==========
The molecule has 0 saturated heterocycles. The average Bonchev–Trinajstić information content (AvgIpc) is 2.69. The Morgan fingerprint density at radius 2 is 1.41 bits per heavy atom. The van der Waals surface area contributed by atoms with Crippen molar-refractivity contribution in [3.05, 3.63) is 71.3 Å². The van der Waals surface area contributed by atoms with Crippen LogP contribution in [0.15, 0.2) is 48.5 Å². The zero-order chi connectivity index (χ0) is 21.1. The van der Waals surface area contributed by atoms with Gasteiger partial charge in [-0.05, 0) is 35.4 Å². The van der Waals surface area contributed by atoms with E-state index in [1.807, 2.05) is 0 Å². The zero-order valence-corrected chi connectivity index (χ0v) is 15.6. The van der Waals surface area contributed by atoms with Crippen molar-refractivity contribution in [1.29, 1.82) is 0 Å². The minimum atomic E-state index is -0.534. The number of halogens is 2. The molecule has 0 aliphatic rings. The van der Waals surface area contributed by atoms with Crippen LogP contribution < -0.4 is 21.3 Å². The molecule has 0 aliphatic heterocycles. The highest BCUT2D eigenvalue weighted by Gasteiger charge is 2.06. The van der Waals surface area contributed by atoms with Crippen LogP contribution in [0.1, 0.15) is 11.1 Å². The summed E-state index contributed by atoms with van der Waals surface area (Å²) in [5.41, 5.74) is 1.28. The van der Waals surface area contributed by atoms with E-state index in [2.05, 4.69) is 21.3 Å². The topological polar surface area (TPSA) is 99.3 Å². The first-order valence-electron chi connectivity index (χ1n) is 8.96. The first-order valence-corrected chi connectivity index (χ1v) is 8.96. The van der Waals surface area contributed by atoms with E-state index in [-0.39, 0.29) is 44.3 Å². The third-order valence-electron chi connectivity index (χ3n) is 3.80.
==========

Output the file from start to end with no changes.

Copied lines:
The molecule has 0 saturated heterocycles. The average Bonchev–Trinajstić information content (AvgIpc) is 2.69. The Morgan fingerprint density at radius 2 is 1.41 bits per heavy atom. The van der Waals surface area contributed by atoms with Crippen molar-refractivity contribution in [3.05, 3.63) is 71.3 Å². The van der Waals surface area contributed by atoms with Crippen LogP contribution in [0.15, 0.2) is 48.5 Å². The zero-order chi connectivity index (χ0) is 21.1. The van der Waals surface area contributed by atoms with Gasteiger partial charge in [-0.05, 0) is 35.4 Å². The van der Waals surface area contributed by atoms with E-state index in [1.807, 2.05) is 0 Å². The zero-order valence-corrected chi connectivity index (χ0v) is 15.6. The van der Waals surface area contributed by atoms with Crippen molar-refractivity contribution in [1.29, 1.82) is 0 Å². The minimum atomic E-state index is -0.534. The number of halogens is 2. The molecule has 0 aliphatic rings. The van der Waals surface area contributed by atoms with Crippen LogP contribution < -0.4 is 21.3 Å². The molecule has 0 aliphatic heterocycles. The highest BCUT2D eigenvalue weighted by Gasteiger charge is 2.06. The van der Waals surface area contributed by atoms with Crippen LogP contribution in [0.1, 0.15) is 11.1 Å². The summed E-state index contributed by atoms with van der Waals surface area (Å²) in [5.41, 5.74) is 1.28. The van der Waals surface area contributed by atoms with E-state index in [2.05, 4.69) is 21.3 Å². The topological polar surface area (TPSA) is 99.3 Å². The first-order valence-electron chi connectivity index (χ1n) is 8.96. The first-order valence-corrected chi connectivity index (χ1v) is 8.96. The van der Waals surface area contributed by atoms with E-state index in [-0.39, 0.29) is 44.3 Å². The third-order valence-electron chi connectivity index (χ3n) is 3.80.